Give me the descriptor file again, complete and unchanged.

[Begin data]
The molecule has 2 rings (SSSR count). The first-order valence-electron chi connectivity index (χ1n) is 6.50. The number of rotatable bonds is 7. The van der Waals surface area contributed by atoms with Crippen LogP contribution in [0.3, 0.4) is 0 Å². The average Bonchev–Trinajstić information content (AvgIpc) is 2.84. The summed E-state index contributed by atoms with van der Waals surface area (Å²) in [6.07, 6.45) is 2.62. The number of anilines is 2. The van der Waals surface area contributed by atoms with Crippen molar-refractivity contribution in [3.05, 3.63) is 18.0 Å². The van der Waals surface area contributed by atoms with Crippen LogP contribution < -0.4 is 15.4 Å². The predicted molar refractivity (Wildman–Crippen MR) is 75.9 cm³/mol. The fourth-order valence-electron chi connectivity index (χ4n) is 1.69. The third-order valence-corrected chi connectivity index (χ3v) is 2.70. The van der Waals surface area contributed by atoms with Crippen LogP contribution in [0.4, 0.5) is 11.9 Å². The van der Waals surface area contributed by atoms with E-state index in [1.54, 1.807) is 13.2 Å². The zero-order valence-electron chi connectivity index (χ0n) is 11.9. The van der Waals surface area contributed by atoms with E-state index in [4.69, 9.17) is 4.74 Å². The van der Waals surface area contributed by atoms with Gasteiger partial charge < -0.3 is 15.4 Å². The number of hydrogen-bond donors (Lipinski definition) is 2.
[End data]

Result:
The molecule has 2 rings (SSSR count). The first-order valence-electron chi connectivity index (χ1n) is 6.50. The number of rotatable bonds is 7. The van der Waals surface area contributed by atoms with Crippen LogP contribution in [0.3, 0.4) is 0 Å². The average Bonchev–Trinajstić information content (AvgIpc) is 2.84. The summed E-state index contributed by atoms with van der Waals surface area (Å²) in [6.07, 6.45) is 2.62. The number of anilines is 2. The van der Waals surface area contributed by atoms with Crippen molar-refractivity contribution in [3.05, 3.63) is 18.0 Å². The van der Waals surface area contributed by atoms with Crippen LogP contribution < -0.4 is 15.4 Å². The predicted molar refractivity (Wildman–Crippen MR) is 75.9 cm³/mol. The fourth-order valence-electron chi connectivity index (χ4n) is 1.69. The third-order valence-corrected chi connectivity index (χ3v) is 2.70. The van der Waals surface area contributed by atoms with Crippen LogP contribution in [0.4, 0.5) is 11.9 Å². The van der Waals surface area contributed by atoms with E-state index in [1.54, 1.807) is 13.2 Å². The zero-order valence-electron chi connectivity index (χ0n) is 11.9. The van der Waals surface area contributed by atoms with E-state index in [4.69, 9.17) is 4.74 Å². The van der Waals surface area contributed by atoms with Gasteiger partial charge < -0.3 is 15.4 Å². The number of hydrogen-bond donors (Lipinski definition) is 2.